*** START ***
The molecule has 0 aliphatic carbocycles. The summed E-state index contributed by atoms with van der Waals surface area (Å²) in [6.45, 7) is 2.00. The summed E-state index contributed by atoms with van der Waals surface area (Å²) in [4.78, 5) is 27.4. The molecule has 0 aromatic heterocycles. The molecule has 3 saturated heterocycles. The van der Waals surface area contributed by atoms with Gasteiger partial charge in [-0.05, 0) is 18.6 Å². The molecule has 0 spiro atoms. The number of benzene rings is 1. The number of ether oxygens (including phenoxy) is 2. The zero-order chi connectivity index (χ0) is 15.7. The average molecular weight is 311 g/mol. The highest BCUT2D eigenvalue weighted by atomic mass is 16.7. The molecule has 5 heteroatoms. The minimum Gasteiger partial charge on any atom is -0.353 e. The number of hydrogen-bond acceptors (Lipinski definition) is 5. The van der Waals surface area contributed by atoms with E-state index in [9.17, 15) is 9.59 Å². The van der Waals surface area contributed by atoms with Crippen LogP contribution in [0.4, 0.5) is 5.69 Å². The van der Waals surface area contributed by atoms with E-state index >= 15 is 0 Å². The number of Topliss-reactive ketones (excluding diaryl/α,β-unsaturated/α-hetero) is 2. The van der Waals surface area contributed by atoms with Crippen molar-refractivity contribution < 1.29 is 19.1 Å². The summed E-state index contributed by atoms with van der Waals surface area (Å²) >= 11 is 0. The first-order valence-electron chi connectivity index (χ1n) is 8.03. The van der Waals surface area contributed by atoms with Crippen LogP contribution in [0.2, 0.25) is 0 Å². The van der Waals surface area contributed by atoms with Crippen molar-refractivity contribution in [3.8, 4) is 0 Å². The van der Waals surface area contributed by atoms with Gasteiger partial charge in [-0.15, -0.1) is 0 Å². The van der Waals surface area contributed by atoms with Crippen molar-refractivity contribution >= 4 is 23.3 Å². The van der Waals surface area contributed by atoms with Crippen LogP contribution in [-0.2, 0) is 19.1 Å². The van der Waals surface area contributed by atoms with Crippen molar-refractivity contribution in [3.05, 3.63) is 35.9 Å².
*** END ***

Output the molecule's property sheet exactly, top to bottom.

The molecule has 0 aliphatic carbocycles. The summed E-state index contributed by atoms with van der Waals surface area (Å²) in [6.45, 7) is 2.00. The summed E-state index contributed by atoms with van der Waals surface area (Å²) in [4.78, 5) is 27.4. The molecule has 0 aromatic heterocycles. The molecule has 3 saturated heterocycles. The van der Waals surface area contributed by atoms with Gasteiger partial charge in [-0.05, 0) is 18.6 Å². The molecule has 0 spiro atoms. The number of benzene rings is 1. The number of ether oxygens (including phenoxy) is 2. The zero-order chi connectivity index (χ0) is 15.7. The average molecular weight is 311 g/mol. The highest BCUT2D eigenvalue weighted by atomic mass is 16.7. The molecule has 5 heteroatoms. The minimum Gasteiger partial charge on any atom is -0.353 e. The number of hydrogen-bond acceptors (Lipinski definition) is 5. The van der Waals surface area contributed by atoms with E-state index in [9.17, 15) is 9.59 Å². The van der Waals surface area contributed by atoms with Crippen LogP contribution in [0.4, 0.5) is 5.69 Å². The van der Waals surface area contributed by atoms with E-state index >= 15 is 0 Å². The number of Topliss-reactive ketones (excluding diaryl/α,β-unsaturated/α-hetero) is 2. The van der Waals surface area contributed by atoms with Crippen molar-refractivity contribution < 1.29 is 19.1 Å². The summed E-state index contributed by atoms with van der Waals surface area (Å²) >= 11 is 0. The first-order valence-electron chi connectivity index (χ1n) is 8.03. The van der Waals surface area contributed by atoms with Crippen LogP contribution in [0.2, 0.25) is 0 Å². The van der Waals surface area contributed by atoms with Crippen molar-refractivity contribution in [3.8, 4) is 0 Å². The van der Waals surface area contributed by atoms with Gasteiger partial charge in [-0.15, -0.1) is 0 Å². The van der Waals surface area contributed by atoms with Crippen molar-refractivity contribution >= 4 is 23.3 Å². The van der Waals surface area contributed by atoms with Crippen LogP contribution in [-0.2, 0) is 19.1 Å². The van der Waals surface area contributed by atoms with Crippen molar-refractivity contribution in [3.05, 3.63) is 35.9 Å².